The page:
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. Last Updated: 07/27/2016

Two Cheers For Russia's Central Bank

The 5 percent dive taken by the ruble Thursday did not signal, as it might have done some months ago, that the government and the Central Bank had lost control of the nation's currency. On the contrary, it demonstrated a level of sophistication and judgement that few would have expected from the Central Bank, or its chairman, Viktor Gerashchenko, a year ago.


Back then, Gerashchenko was the man that all liberal economists and Western financial advisers loved to hate and on whose apparent lack of understanding of the market they pinned the blame for runaway inflation and an impossibly unstable currency.


But those days are past. Despite some skeptical comments from the Finance Ministry, all the signs are that the Central Bank knew what it was doing when it failed to intervene to support the ruble Thursday, precipitating the fall. The main aim appears to have been to hit the currency speculators and at the same time devalue the ruble to a more sustainable level.


It was a neat move. Certainly, traders were unmoved by the lurch, predicting correctly that the ruble would rebound Friday. And doubtless some short-term speculators did get their fingers burned -- even if for most the losses were a drop in the ocean compared with the profits they reaped at the Central Bank's expense over the past few months.


This should, however, be a one-off. Gerashchenko should not plan to make a habit of such ploys. Over the past few months, analysts have been pointing at signs of greater confidence in the ruble appearing throughout the economy, with more business deals being carried out in the local currency while the country's capital markets grow at breakneck speed.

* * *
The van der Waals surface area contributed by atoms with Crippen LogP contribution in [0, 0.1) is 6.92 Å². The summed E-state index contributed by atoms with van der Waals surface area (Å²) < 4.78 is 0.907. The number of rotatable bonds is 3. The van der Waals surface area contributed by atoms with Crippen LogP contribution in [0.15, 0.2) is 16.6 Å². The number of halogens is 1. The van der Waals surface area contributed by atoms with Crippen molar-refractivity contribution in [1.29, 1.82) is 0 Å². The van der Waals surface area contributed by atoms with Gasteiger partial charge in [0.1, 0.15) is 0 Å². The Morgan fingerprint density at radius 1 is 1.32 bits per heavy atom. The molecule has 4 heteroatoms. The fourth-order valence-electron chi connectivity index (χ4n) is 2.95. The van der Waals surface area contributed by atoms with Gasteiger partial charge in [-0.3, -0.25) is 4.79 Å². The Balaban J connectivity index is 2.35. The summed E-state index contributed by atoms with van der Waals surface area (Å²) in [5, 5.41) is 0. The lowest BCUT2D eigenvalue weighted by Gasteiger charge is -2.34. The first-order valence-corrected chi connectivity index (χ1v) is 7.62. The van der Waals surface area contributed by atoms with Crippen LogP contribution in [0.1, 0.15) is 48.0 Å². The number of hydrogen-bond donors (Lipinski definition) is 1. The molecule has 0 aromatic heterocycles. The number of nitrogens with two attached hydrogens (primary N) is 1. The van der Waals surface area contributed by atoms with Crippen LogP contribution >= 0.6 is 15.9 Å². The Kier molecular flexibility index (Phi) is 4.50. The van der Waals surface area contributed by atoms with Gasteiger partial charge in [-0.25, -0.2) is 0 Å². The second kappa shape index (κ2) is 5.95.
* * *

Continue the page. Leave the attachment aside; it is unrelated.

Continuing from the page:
The key to this confidence has been stability. It was not necessary to reverse or even halt the ruble's decline against the dollar, which for so long was an unpredictable source of frustration for businesses based here. What is crucial is that the previously volatile decline has settled into a steady, predictable depreciation.


Since February, the ruble has been falling against the U.S. dollar at around 5 percent a month -- a major improvement over the gymnastics it performed after the government scrapped the artificially pegged exchange rate on July 1, 1992. The ruble is still far from being a safe haven for investment, but the progress it has made to date is no mean achievement.


It is in part a tribute to the bank that so many companies no longer have to rely on other countries' currencies to finance their operations inside Russia and that foreign investors have followed suit, pouring billions of dollars into the country's ruble-based stock market. It is vital that Central Bank policy continues to underpin this confidence.